Apple’s Safari Still a Sitting Duck?


For a typical Windows user, seeing a US-CERT advisory for an OS flaw is not
a rare experience.

Welcome to the party, Mac users. US-CERT has issued a Cyber Security Alert for
you now, too.


US-CERT Cyber Security Alert SA06-053A follows the center’s vulnerability note, which addressed the recently discovered Mac OS X Safari Command Execution Vulnerability.


At press time, the exploit remains unpatched, and, if appropriate
precautions are not taken, it could lead to arbitrary code being run on a Mac
automatically via Apple’s Safari Web browser if a user visits a malicious
site.


An Apple spokesman told internetnews.com that Apple takes security very
seriously and is currently working on a fix so that this doesn’t become
something that could affect customers.

The spokesperson advised that Mac
users should exercise discretion and only accept files from vendors and Web
sites that they know and trust.


There are apparently a few public exploits for the vulnerability currently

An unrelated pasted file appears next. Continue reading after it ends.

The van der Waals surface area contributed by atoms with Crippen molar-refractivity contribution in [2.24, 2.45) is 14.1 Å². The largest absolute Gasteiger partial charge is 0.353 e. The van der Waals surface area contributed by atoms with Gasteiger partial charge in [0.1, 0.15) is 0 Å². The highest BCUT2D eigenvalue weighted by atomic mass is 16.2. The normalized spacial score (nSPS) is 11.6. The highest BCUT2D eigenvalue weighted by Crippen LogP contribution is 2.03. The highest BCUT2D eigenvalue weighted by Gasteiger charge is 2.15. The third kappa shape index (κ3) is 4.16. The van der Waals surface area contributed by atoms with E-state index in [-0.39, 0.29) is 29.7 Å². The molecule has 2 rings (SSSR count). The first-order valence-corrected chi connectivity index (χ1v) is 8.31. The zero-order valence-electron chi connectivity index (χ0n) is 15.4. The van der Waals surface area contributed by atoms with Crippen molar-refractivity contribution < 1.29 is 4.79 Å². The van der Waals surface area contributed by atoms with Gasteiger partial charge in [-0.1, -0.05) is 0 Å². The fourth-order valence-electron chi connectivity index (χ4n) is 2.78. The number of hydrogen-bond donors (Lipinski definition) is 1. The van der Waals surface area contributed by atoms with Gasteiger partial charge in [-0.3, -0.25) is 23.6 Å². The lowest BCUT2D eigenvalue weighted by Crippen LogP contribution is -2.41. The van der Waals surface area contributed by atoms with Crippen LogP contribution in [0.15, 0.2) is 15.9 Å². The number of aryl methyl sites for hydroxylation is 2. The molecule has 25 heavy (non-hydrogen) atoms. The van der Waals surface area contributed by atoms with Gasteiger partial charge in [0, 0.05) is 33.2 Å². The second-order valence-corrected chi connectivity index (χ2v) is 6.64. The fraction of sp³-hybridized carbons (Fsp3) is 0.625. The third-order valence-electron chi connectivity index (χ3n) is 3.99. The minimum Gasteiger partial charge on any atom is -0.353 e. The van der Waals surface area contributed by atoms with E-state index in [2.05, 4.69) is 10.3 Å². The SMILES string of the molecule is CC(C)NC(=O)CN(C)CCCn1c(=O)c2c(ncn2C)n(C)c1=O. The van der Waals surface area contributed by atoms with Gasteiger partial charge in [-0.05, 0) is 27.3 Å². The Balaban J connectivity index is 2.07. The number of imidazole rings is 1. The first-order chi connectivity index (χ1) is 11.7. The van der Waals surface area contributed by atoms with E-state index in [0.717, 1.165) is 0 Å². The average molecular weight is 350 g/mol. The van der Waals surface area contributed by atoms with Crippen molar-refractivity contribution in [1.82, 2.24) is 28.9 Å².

roaming at large.


“IDefense has reported on public exploits for this vulnerability, such as
the Metasploit Framework safari_safefiles_exec.pm code,” Ken Dunham
director of the Rapid Response Team at iDefense, told internetnews.com.


Metasploit is an open source tool that greatly simplifies vulnerability testing of exploit
code.


“This increases the likelihood of exploitation, but widespread exploitation
has not been identified to date,” Dunham added.


As previously reported there is at least one workaround for the issue, which
involves disabling automatic file opening on downloads for Apple Safari.


There is however another potential workaround that US-CERT does not include
in its advisory: Use another browser.


Mike Pinkerton, the project lead for the Camino Project, which is a Mozilla Gecko-based browser for Mac, noted that Camino ships with the “open downloaded files” preference set to “off” (whereas Safari
defaults it to “on”).


“While technically that is a workaround, I would say it’s overreacting,”
Pinkerton told internetnews.com. “While we would appreciate the users, we
would prefer it’s because we have a better product, not because of mass
hysteria.”

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